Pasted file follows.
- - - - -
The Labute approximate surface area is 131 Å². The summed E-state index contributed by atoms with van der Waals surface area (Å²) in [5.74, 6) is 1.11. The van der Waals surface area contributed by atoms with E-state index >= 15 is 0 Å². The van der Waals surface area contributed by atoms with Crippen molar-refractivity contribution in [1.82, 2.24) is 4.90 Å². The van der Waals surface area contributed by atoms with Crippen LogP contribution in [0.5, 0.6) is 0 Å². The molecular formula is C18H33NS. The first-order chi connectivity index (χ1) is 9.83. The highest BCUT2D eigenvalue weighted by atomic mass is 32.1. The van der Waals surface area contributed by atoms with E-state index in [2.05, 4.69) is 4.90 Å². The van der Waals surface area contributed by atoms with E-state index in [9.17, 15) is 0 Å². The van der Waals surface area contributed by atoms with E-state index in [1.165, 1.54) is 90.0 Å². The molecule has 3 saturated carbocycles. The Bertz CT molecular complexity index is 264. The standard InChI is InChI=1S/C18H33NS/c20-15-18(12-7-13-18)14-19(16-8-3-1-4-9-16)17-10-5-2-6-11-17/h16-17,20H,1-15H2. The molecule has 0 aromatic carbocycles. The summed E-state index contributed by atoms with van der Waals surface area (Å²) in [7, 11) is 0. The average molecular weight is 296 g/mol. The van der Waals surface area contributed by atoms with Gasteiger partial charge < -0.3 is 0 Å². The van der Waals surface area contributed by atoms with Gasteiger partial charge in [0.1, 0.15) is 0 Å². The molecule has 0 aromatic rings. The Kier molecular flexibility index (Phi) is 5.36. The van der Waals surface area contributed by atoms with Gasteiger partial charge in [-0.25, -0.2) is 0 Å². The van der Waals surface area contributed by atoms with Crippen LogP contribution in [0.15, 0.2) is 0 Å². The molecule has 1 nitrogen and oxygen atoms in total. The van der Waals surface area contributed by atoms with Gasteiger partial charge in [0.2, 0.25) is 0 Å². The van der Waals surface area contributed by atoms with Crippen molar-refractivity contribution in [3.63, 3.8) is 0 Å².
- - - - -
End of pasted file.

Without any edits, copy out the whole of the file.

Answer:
The Labute approximate surface area is 131 Å². The summed E-state index contributed by atoms with van der Waals surface area (Å²) in [5.74, 6) is 1.11. The van der Waals surface area contributed by atoms with E-state index >= 15 is 0 Å². The van der Waals surface area contributed by atoms with Crippen molar-refractivity contribution in [1.82, 2.24) is 4.90 Å². The van der Waals surface area contributed by atoms with Crippen LogP contribution in [0.5, 0.6) is 0 Å². The molecular formula is C18H33NS. The first-order chi connectivity index (χ1) is 9.83. The highest BCUT2D eigenvalue weighted by atomic mass is 32.1. The van der Waals surface area contributed by atoms with E-state index in [2.05, 4.69) is 4.90 Å². The van der Waals surface area contributed by atoms with E-state index in [9.17, 15) is 0 Å². The van der Waals surface area contributed by atoms with E-state index in [1.165, 1.54) is 90.0 Å². The molecule has 3 saturated carbocycles. The Bertz CT molecular complexity index is 264. The standard InChI is InChI=1S/C18H33NS/c20-15-18(12-7-13-18)14-19(16-8-3-1-4-9-16)17-10-5-2-6-11-17/h16-17,20H,1-15H2. The molecule has 0 aromatic carbocycles. The summed E-state index contributed by atoms with van der Waals surface area (Å²) in [7, 11) is 0. The average molecular weight is 296 g/mol. The van der Waals surface area contributed by atoms with Gasteiger partial charge < -0.3 is 0 Å². The van der Waals surface area contributed by atoms with Gasteiger partial charge in [0.1, 0.15) is 0 Å². The molecule has 0 aromatic rings. The Kier molecular flexibility index (Phi) is 5.36. The van der Waals surface area contributed by atoms with Gasteiger partial charge in [-0.25, -0.2) is 0 Å². The van der Waals surface area contributed by atoms with Crippen LogP contribution in [0.15, 0.2) is 0 Å². The molecule has 1 nitrogen and oxygen atoms in total. The van der Waals surface area contributed by atoms with Gasteiger partial charge in [0.2, 0.25) is 0 Å². The van der Waals surface area contributed by atoms with Crippen molar-refractivity contribution in [3.63, 3.8) is 0 Å².